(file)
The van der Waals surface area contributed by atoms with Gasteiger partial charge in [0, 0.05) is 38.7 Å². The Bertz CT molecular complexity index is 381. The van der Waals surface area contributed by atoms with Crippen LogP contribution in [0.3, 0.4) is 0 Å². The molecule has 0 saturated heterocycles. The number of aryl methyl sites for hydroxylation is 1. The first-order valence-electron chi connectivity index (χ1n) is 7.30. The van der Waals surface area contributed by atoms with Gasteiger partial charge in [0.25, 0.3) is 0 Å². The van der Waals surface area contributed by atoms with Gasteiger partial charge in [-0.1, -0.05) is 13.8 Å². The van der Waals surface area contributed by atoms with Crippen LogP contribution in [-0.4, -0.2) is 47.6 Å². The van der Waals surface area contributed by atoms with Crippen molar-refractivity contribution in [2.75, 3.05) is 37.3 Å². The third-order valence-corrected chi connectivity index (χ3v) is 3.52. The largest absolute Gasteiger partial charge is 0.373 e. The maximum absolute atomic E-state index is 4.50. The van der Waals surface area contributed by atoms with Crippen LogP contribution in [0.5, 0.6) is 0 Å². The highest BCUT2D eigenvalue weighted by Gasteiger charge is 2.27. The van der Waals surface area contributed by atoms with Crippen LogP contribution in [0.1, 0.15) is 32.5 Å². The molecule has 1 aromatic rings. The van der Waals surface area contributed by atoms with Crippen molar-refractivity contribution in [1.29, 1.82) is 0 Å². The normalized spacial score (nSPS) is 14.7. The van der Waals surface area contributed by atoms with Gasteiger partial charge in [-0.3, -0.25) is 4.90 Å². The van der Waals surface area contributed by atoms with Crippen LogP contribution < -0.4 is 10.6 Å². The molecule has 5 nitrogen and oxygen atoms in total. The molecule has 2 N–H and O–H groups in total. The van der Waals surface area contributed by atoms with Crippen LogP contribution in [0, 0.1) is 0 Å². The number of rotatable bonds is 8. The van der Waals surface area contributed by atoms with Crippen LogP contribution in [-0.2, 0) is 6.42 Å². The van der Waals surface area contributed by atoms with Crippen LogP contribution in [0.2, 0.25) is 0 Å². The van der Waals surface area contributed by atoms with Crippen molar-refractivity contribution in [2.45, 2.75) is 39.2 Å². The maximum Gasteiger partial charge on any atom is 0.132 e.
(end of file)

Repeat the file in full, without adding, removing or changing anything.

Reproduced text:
The van der Waals surface area contributed by atoms with Gasteiger partial charge in [0, 0.05) is 38.7 Å². The Bertz CT molecular complexity index is 381. The van der Waals surface area contributed by atoms with Crippen LogP contribution in [0.3, 0.4) is 0 Å². The molecule has 0 saturated heterocycles. The number of aryl methyl sites for hydroxylation is 1. The first-order valence-electron chi connectivity index (χ1n) is 7.30. The van der Waals surface area contributed by atoms with Gasteiger partial charge in [0.25, 0.3) is 0 Å². The van der Waals surface area contributed by atoms with Gasteiger partial charge in [-0.1, -0.05) is 13.8 Å². The van der Waals surface area contributed by atoms with Crippen LogP contribution in [-0.4, -0.2) is 47.6 Å². The van der Waals surface area contributed by atoms with Crippen molar-refractivity contribution in [2.75, 3.05) is 37.3 Å². The third-order valence-corrected chi connectivity index (χ3v) is 3.52. The largest absolute Gasteiger partial charge is 0.373 e. The maximum absolute atomic E-state index is 4.50. The van der Waals surface area contributed by atoms with Crippen LogP contribution in [0.5, 0.6) is 0 Å². The highest BCUT2D eigenvalue weighted by Gasteiger charge is 2.27. The van der Waals surface area contributed by atoms with Crippen LogP contribution in [0.1, 0.15) is 32.5 Å². The molecule has 1 aromatic rings. The van der Waals surface area contributed by atoms with Crippen molar-refractivity contribution in [1.29, 1.82) is 0 Å². The normalized spacial score (nSPS) is 14.7. The van der Waals surface area contributed by atoms with Gasteiger partial charge in [-0.3, -0.25) is 4.90 Å². The van der Waals surface area contributed by atoms with Crippen LogP contribution < -0.4 is 10.6 Å². The molecule has 5 nitrogen and oxygen atoms in total. The molecule has 2 N–H and O–H groups in total. The van der Waals surface area contributed by atoms with Crippen LogP contribution in [0, 0.1) is 0 Å². The number of rotatable bonds is 8. The van der Waals surface area contributed by atoms with Crippen LogP contribution in [-0.2, 0) is 6.42 Å². The van der Waals surface area contributed by atoms with Crippen LogP contribution in [0.2, 0.25) is 0 Å². The van der Waals surface area contributed by atoms with Crippen molar-refractivity contribution in [2.45, 2.75) is 39.2 Å². The maximum Gasteiger partial charge on any atom is 0.132 e.